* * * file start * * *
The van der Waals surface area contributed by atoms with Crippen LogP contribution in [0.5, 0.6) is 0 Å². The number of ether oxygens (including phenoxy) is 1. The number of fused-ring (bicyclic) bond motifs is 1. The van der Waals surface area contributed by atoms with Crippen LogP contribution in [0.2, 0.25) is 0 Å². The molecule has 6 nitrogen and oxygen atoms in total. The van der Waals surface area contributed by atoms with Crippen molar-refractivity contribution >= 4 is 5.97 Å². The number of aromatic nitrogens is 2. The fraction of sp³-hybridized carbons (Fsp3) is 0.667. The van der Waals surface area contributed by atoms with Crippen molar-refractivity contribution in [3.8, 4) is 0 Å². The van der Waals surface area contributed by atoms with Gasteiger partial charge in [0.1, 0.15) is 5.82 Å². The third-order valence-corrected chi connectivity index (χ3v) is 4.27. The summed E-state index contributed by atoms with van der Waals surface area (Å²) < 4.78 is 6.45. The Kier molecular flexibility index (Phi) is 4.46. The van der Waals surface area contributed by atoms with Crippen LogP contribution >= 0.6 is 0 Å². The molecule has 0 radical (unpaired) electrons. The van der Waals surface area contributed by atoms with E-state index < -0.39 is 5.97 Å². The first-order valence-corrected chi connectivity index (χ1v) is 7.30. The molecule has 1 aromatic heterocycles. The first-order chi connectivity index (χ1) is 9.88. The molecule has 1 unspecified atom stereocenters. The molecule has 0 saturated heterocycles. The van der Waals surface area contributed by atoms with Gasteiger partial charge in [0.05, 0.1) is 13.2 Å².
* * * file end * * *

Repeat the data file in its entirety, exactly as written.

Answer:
The van der Waals surface area contributed by atoms with Crippen LogP contribution in [0.5, 0.6) is 0 Å². The number of ether oxygens (including phenoxy) is 1. The number of fused-ring (bicyclic) bond motifs is 1. The van der Waals surface area contributed by atoms with Crippen LogP contribution in [0.2, 0.25) is 0 Å². The molecule has 6 nitrogen and oxygen atoms in total. The van der Waals surface area contributed by atoms with Crippen molar-refractivity contribution >= 4 is 5.97 Å². The number of aromatic nitrogens is 2. The fraction of sp³-hybridized carbons (Fsp3) is 0.667. The van der Waals surface area contributed by atoms with Crippen molar-refractivity contribution in [3.8, 4) is 0 Å². The van der Waals surface area contributed by atoms with Gasteiger partial charge in [0.1, 0.15) is 5.82 Å². The third-order valence-corrected chi connectivity index (χ3v) is 4.27. The summed E-state index contributed by atoms with van der Waals surface area (Å²) < 4.78 is 6.45. The Kier molecular flexibility index (Phi) is 4.46. The van der Waals surface area contributed by atoms with Crippen LogP contribution >= 0.6 is 0 Å². The molecule has 0 radical (unpaired) electrons. The van der Waals surface area contributed by atoms with E-state index < -0.39 is 5.97 Å². The first-order valence-corrected chi connectivity index (χ1v) is 7.30. The molecule has 1 aromatic heterocycles. The first-order chi connectivity index (χ1) is 9.88. The molecule has 1 unspecified atom stereocenters. The molecule has 0 saturated heterocycles. The van der Waals surface area contributed by atoms with Gasteiger partial charge in [0.05, 0.1) is 13.2 Å².